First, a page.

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Wednesday, February 16, 2011

Rotator Cuff Strengthening - The Final Stage in the Healing Process

Rotator cuff strengthening is vital due to the unique role played by the rotator cuff in shoulder stability. In my own mind I look on undertaking rotator cuff strength exercises as the final part of rotator cuff healing.

You may have had a rotator cuff tear or surgery, had some therapy, done the rehab and now it is time for strengthening. Undertaking exercises to strengthen rotator cuff muscles will actually help to stabilise the whole shoulder joint.

Training muscles to become stronger

As a general rule, a muscle will increase in strength when it is trained close to its current force generating capacity. What does that actually mean in practice? Well, put simply, it means that for any muscle to get stronger it must be worked close to the maximum it is already capable of. An example is that anyone who can already bench press 100lbs is not going to gain strength by bench pressing just 40lbs.

There are two main muscle actions when training and each can be used in rotator cuff strengthening. There is dynamic muscle action, when the muscle length changes, that can be split into concentric action and eccentric action. Then there is also Isometric action when the muscle does not change length but is working.

Dynamic - Concentric action

Dynamic concentric muscle action is when the muscle shortens and joint movement occurs as tension develops. An example is say you holding a weight in your hand, your arm is relaxed and hanging fully extended by your side. You slowly begin to lift the weight using your bicep muscle. This moves the arm from an extended to a flexed elbow position. The bicep muscle has performed a shortening or concentric action whilst moving the arm.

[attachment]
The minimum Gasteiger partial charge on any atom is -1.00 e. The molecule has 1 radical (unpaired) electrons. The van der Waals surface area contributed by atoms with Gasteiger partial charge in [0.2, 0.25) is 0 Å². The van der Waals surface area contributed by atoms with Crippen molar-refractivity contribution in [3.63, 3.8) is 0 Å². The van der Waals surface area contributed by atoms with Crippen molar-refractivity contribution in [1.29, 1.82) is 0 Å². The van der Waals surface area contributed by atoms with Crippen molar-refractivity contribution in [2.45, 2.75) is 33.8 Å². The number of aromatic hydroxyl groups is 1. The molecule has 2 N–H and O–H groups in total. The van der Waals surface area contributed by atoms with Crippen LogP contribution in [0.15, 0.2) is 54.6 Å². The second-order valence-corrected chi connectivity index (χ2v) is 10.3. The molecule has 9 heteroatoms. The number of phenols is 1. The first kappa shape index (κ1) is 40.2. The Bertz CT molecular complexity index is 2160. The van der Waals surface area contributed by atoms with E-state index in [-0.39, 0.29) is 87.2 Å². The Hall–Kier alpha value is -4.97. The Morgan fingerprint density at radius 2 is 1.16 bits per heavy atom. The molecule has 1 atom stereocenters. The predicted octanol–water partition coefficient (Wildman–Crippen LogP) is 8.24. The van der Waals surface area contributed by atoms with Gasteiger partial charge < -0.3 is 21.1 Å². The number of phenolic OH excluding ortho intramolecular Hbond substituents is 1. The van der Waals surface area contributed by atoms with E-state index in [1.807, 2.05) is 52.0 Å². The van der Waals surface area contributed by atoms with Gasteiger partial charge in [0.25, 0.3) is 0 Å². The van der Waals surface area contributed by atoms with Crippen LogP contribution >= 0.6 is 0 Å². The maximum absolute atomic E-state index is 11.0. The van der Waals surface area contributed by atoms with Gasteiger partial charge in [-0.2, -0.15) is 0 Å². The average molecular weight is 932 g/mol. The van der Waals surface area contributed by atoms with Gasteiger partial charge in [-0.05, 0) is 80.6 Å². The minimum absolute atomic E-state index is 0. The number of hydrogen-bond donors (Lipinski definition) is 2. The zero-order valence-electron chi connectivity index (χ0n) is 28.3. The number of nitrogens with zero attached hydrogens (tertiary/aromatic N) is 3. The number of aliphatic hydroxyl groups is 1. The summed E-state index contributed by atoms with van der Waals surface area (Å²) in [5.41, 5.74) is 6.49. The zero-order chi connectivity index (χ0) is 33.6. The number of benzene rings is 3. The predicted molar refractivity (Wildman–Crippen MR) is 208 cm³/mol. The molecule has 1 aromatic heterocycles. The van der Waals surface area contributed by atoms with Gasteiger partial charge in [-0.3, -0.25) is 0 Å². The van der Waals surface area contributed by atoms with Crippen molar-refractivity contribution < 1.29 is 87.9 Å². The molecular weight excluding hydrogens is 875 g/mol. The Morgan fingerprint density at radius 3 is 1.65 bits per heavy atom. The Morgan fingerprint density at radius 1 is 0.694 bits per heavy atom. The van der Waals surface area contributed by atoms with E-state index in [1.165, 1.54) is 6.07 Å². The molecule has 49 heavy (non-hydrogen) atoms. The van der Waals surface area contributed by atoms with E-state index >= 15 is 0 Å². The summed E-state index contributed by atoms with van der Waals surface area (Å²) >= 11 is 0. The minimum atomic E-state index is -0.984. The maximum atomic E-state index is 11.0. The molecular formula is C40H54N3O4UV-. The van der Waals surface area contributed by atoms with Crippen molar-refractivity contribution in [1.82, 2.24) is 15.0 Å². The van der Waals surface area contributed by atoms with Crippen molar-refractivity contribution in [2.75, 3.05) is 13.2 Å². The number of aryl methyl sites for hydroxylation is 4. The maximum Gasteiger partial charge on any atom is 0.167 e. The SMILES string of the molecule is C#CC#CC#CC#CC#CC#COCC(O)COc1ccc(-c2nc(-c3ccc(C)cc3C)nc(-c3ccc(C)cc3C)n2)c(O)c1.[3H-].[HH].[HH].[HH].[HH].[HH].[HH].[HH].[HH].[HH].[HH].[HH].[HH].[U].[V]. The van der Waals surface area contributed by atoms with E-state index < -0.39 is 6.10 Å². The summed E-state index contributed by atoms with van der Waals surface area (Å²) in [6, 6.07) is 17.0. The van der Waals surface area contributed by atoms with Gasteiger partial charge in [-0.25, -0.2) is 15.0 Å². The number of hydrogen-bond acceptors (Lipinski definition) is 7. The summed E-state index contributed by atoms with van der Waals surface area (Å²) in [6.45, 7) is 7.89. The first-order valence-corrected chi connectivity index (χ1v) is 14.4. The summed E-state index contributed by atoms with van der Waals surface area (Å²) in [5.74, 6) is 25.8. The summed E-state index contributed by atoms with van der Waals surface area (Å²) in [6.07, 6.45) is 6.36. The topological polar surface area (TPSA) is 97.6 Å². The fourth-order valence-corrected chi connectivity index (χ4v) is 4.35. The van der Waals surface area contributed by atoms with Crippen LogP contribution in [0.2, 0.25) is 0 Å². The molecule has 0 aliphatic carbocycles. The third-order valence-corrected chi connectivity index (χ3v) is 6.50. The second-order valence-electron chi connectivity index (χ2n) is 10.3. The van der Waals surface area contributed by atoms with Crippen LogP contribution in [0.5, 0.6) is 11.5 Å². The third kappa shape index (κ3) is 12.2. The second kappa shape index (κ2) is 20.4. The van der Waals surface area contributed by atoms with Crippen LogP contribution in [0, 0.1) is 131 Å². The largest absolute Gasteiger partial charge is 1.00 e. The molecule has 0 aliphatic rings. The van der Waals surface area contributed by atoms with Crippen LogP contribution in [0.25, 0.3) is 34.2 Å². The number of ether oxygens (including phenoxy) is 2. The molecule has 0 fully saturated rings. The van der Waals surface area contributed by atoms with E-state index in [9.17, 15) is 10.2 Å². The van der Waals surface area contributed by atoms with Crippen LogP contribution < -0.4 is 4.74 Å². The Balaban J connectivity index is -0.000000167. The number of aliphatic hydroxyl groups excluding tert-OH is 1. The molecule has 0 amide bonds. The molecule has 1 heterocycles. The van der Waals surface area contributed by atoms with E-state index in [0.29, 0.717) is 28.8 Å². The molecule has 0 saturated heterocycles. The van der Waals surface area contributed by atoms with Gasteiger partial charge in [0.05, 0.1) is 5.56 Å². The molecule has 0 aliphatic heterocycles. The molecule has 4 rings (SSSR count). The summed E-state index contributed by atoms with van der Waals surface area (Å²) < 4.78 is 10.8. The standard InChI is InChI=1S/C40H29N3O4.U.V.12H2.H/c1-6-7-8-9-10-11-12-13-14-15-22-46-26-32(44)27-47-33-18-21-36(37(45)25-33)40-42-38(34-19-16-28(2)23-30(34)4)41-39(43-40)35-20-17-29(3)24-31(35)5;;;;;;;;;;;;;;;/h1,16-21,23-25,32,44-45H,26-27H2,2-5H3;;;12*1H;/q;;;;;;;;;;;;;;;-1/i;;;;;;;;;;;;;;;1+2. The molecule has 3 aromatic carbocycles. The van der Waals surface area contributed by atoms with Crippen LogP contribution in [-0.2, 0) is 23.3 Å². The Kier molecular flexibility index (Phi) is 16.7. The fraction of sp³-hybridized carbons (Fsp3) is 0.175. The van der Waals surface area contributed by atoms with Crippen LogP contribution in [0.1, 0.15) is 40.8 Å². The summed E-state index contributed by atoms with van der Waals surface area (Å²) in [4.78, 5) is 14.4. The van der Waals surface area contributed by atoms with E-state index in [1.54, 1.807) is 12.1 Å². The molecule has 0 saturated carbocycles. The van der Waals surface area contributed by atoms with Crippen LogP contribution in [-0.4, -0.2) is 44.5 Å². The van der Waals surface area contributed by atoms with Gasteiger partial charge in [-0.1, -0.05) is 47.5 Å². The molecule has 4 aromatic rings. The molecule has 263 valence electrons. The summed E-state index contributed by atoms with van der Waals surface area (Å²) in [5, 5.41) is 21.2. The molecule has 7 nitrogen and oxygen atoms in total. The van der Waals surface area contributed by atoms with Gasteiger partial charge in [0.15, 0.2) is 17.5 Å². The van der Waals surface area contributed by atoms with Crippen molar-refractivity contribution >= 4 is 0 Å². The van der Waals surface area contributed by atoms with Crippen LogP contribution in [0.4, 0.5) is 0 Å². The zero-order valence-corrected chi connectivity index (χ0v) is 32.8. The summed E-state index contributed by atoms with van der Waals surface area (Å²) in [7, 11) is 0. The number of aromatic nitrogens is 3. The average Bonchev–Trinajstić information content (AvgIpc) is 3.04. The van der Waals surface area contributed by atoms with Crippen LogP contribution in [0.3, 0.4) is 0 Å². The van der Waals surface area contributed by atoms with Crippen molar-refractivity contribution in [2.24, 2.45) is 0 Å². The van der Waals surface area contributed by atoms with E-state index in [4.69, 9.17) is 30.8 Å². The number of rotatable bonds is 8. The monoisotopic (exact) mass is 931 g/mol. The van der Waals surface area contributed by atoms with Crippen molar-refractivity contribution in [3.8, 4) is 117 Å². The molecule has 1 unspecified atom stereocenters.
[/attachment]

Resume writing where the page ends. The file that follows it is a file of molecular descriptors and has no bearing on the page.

Dynamic - Eccentric muscle action

Dynamic - eccentric muscle action is, pretty much, the opposite of Concentric. It occurs when the external resistance exceeds force a muscle can exert and the muscle lengthens while developing tension. Using the same example as above the muscle works to slowly lower the weight against the force of gravity.

It has clearly established that a combination of concentric and eccentric muscle actions add to the success of any training. This in turn leads to superior muscle strength and increased muscle fibre size. The other notable benefit of combined eccentric and concentric training is that it is much better at consolidating gains.

Isometric muscle action

An isometric muscle action is when a muscle generates force, attempting to shorten, but cannot overcome some form of resistance. This type of action does not actually result in any real "work". Despite this an isometric or static action can generate substantial force. This is despite any noticeable lengthening or shortening of the muscle fibres or joint movement.

You just try pushing against a wall! No matter how much effort you put in that wall is unlikely to fall over. Your muscles will be working hard without any muscle lengthening or contraction. There will be no movement within any of the joints either. Despite this lack of movement you will be tired and have had a workout.

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